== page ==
McCain's angle on guns can be summarized like this: we're supposed to love him for all the stuff he did in ancient days, and be fooled into forgetting the war he has declared on us in recent years by lines like "I oppose efforts to require federal regulation of all private sales, such as a transfer between a father and a son." (I guess we're not supposed to realize that is actually McCain reiterating his support for legislation to close the non-existent "gun show loophole")

Before the speech, I had taken the opportunity to move to the back of the hall, so I had a great vantage point to notice as people began to trickle out. It became more and more steady. By the time McCain was half-way through his speech, people were streaming down the aisles, and there were literally lines at the exits.

I went outside the auditorium to try and take a photo to capture the moment - McCain's strained face on the big screen background, and hundreds of exiting NRA members in the foreground - but given the light conditions, my camera couldn't begin do it justice.

My fellow Buckeye Firearms Association companions and I guestimated upwards of 15-20% had left by the time we had did - and McCain still wasn't done talking.

The whole event was surreal, because at NRA Annual Meetings just a few short years ago, the name John McCain was synonymous with Ted Kennedy or Chuck Schumer. And for good reason.

In 2001, the NRA was righteously indignant about legislation called McCain-Feingold, which the grassroots Second Amendment group knew would effectively shut the NRA out of the political system by not allowing independent groups from buying TV or radio ads 60 days before a general election.

At the Annual Meetings that year in Kansas City, NRA Executive Vice President Wayne LaPierre noted the fact that for decades McCain has been a supporter of the NRA. "But I gotta tell you, I don't know what's happening to John McCain," LaPierre observed.

As a story published at the time records, LaPierre took McCain to task for appearing in public service commercials for a radical anti-gun group called Americans for Gun Safety. That footage is now being used in television ads by anti-gun New York Mayor Mike Bloomberg:

The story notes McCain aroused even more anger from gun rights supporters during the 2001 Annual Meetings by co-sponsoring legislation that same week with Sen. Joe Lieberman that would ban private gun sales at gun shows unless a background check was completed.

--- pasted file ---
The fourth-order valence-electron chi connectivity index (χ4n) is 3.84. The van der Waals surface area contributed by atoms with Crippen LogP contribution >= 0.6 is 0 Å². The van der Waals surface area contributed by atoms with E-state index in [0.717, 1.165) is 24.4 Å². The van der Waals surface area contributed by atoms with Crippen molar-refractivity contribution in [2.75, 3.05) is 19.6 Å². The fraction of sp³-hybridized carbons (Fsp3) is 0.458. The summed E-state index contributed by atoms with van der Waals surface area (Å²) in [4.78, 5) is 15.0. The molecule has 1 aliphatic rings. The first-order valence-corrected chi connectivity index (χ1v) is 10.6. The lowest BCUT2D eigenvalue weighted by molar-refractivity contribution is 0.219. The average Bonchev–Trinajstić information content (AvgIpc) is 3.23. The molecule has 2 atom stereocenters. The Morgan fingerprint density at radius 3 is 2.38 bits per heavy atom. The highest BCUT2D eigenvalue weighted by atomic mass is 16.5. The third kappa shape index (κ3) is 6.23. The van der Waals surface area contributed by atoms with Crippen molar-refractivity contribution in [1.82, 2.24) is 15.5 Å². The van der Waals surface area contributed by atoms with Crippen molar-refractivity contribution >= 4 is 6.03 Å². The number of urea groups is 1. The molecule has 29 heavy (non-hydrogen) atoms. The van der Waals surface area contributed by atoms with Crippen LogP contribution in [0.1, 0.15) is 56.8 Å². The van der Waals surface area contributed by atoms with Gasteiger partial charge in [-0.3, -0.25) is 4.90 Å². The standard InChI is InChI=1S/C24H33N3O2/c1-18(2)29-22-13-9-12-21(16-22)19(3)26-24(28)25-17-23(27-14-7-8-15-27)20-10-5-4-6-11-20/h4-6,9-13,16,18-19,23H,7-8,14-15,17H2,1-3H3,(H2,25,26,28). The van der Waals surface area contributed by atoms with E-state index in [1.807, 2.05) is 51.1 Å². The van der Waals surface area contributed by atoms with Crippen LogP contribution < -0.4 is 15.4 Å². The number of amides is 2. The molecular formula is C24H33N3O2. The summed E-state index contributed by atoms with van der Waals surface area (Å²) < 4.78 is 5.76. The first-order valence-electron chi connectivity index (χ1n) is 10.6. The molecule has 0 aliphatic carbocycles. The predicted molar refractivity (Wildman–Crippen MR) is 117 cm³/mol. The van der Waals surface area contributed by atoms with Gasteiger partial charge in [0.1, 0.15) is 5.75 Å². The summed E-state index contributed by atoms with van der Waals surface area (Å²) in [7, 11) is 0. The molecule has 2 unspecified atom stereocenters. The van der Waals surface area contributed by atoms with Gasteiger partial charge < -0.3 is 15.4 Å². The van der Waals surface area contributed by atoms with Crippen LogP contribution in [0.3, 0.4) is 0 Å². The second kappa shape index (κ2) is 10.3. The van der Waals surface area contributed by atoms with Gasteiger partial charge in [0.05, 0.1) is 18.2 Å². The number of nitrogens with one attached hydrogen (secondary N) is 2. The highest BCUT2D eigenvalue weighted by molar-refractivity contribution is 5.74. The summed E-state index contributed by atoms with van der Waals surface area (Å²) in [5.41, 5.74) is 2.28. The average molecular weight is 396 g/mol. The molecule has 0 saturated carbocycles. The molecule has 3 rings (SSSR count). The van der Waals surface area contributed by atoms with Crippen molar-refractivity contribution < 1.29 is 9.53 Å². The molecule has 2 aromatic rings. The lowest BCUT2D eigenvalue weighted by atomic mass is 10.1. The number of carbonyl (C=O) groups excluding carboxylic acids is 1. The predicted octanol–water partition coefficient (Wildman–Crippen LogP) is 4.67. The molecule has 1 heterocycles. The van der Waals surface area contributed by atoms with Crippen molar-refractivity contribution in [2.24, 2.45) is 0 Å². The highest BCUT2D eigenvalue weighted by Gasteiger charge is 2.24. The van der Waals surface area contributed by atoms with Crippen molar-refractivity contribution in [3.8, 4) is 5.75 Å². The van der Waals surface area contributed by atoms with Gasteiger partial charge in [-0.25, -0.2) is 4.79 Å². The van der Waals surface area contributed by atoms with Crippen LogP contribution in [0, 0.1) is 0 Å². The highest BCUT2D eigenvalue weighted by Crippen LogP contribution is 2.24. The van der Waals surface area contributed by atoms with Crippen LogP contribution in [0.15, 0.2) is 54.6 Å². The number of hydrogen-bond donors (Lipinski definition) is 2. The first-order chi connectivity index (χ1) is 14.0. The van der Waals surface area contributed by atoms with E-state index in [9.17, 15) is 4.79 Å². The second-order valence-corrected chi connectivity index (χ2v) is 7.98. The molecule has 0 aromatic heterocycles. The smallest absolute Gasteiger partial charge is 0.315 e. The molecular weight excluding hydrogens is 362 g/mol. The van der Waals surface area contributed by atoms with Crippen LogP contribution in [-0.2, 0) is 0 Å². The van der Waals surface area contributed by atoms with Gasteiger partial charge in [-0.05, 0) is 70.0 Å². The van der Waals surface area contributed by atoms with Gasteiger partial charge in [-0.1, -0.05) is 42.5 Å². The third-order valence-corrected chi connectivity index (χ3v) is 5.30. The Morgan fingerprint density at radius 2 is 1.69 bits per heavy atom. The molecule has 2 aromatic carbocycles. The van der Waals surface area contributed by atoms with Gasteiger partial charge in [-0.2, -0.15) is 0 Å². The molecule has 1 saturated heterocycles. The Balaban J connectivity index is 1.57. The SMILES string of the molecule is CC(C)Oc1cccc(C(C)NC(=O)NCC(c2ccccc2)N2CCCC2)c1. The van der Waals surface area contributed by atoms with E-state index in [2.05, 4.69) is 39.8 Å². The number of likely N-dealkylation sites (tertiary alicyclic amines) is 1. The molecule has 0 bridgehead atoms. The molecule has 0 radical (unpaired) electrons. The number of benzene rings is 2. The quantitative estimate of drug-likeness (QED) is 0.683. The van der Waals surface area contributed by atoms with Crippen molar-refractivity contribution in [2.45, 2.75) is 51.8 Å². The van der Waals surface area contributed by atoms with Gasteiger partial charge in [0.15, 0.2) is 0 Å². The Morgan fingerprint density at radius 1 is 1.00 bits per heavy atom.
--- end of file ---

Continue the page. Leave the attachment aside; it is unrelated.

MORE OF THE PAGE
From the story:

LaPierre wondered if McCain was becoming a point man for both an anti-First and Second amendment effort.

...LaPierre said: "Just think - eight weeks before a general election, the 4.3 million members of the NRA must shut up and step aside ... while Rather, and Couric and Gumbel and Rosie and Jennings and Hillary and Schumer hold court and won the airwaves without challenge."

In 2002, LaPierre delivered a speech to The Conservative Political Conference, in which he declared that that McCain's bill was "the dirtiest, stinkingest assault on freedom I've ever seen".

"We will not be silenced. If we have to, we’ll launch the Good Ship NRA and drop anchor in international waters just off the coast and broadcast the truth from our own TV towers. We’ll tie a radio antenna to a hot air balloon, let ‘er go a thousand feet straight up and we’ll broadcast the truth on our own Radio Free America. John McCain, we will not be silenced!"

I truly hope that is still the case.

The NRA's decision-makers would do well to take note that perhaps the biggest round of applause heard all weekend came in response to a refence by radio talk-show host Glenn Beck to all three Presidential candidates as "Larry, Curly and Mo".

Even as the NRA has refused to let McCain's success at passing his dirty, stinky assault on freedom silence them, having launched their own Radio Free America in the form of, it is my deep hope that the NRA will also not let the Republican party's nomination of McCain silence them in 2008.

I ask you, in Lincoln's words, "So that this nation may long endure," what you must to reveal, and then revere, truth...expect and accept the consequences of your actions and those of your nation...and every day, test what you see with what you know is right. And when it's dishonest, defy it." - Charleton Heston, April 16, 1999

Chad Baus is a proud member of the NRA, an elected Member of the Fulton County, OH Republican Central Committee and the Buckeye Firearms Association Vice Chairman.